Mary, Queen of Scots

Mary, Queen of Scots (Photo credit: Wikipedia)

I seem to be on the move constantly these days. I’ve just returned from a wonderful trip to Traquair Castle near Peebles, in the Scottish Borders, for the launch of a fantastic book by Margaret Fox and Catherine Maxwell Stuart. It uses the family archives to shed light on key members of the Stuart family, and their relationship to their ancestral home, Traquair, which is one of the oldest castles to remain in the same family’s occupancy – from the early 15th century to the present day. Margaret has selected some amazing documents to tell the story of key individuals through the ages, up to 1875 – and the emphasis is indeed firmly on story-telling. There’s always a temptation when writing a book on larger than life historical characters, bearing in mind the family’s connections to Mary Queen of Scots and subsequently the English court after the accession of James I, to turn it into an academic monograph; or, when putting together images from wonderful archives, portraits, architecture and landscape, to go down the route of a coffee-table book. This is not to demean either form of publishing, by the way. However, Margaret has managed to achieve something quite rare – the amalgamation of the best of both genres in an accessible book that lets the stories and images captivate the reader. It’s a great example of how to bring personal archives to life. Admittedly, we might not all own a castle, or have correspondence, papers and accounts dating back over 600 years; however, it does show us that the minutiae of history has its place, and can be interesting to a wider audience if presented in the right way.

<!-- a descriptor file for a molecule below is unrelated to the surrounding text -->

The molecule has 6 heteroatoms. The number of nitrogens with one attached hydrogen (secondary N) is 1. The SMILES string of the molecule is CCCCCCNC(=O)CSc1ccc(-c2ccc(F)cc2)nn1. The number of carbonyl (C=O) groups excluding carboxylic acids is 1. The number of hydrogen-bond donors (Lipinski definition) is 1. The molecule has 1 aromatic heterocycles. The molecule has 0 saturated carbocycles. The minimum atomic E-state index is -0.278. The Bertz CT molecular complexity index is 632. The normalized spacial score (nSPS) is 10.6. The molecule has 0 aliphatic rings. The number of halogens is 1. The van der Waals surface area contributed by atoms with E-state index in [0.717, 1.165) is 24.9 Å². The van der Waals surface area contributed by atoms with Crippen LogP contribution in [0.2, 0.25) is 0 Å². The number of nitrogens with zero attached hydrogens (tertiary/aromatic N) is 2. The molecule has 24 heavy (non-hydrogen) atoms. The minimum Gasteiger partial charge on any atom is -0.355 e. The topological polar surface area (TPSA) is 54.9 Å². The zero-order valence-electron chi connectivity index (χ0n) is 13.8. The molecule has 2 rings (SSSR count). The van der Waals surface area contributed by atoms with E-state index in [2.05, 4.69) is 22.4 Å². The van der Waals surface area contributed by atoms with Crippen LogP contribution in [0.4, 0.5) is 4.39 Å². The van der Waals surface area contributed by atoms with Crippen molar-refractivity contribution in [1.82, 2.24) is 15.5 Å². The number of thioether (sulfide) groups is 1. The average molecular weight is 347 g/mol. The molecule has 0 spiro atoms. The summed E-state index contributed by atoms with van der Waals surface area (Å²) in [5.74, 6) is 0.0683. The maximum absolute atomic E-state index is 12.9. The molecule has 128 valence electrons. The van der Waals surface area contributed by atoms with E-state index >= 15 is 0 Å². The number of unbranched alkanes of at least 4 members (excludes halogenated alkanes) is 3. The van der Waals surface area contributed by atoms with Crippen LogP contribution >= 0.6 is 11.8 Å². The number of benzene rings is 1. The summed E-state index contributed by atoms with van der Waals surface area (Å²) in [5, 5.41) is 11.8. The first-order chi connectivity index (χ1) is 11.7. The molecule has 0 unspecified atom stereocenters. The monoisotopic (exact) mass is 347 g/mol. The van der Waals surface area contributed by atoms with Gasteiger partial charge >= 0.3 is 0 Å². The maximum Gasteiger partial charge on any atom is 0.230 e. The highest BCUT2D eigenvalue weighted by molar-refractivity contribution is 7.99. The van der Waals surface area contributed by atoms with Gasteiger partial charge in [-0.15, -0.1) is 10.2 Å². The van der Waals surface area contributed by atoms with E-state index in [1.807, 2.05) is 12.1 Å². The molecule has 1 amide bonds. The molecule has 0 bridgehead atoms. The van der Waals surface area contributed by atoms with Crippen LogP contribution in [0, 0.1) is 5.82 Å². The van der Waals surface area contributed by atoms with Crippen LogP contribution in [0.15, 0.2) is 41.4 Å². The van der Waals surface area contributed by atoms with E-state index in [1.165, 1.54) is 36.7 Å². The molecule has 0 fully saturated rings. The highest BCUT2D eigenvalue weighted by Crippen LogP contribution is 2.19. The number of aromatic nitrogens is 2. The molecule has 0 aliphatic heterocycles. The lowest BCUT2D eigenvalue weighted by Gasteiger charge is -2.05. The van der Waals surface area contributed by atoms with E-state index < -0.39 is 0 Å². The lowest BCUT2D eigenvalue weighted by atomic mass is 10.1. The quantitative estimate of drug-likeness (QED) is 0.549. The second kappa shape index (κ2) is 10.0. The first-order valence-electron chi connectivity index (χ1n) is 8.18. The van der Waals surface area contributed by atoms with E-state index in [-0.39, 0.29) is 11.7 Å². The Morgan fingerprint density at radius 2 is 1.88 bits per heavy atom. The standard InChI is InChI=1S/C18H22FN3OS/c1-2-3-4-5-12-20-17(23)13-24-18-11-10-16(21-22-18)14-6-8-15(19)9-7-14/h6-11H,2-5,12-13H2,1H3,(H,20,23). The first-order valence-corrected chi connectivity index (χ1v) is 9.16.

On a related topic, last week I was speaking at the Community Archive and Heritage Group (CAHG)’s annual conference, where the awards for Community Archive of the Year were presented. The following evening, I accompanied some colleagues from CAGH, and the Archives and Records Association (ARA), to Marden History Group. Since 2008, they have secured funding for their own space in the village library; digitised and transcribed many local records, placing them on their website; undertaken a series of oral history events, recording the memories of local residents for posterity; written a series of books on aspects of local history; talked to school children about their community history; and even found time to begin some restoration projects. They are an inspirational group, and worthy winners of the inaugural award. I’m personally pleased to announce that Your Family History magazine will be sponsoring next year’s award, so to examine the categories in which presentations are made, and for more details about how send in your nominations for 2012, visit the CAHG website


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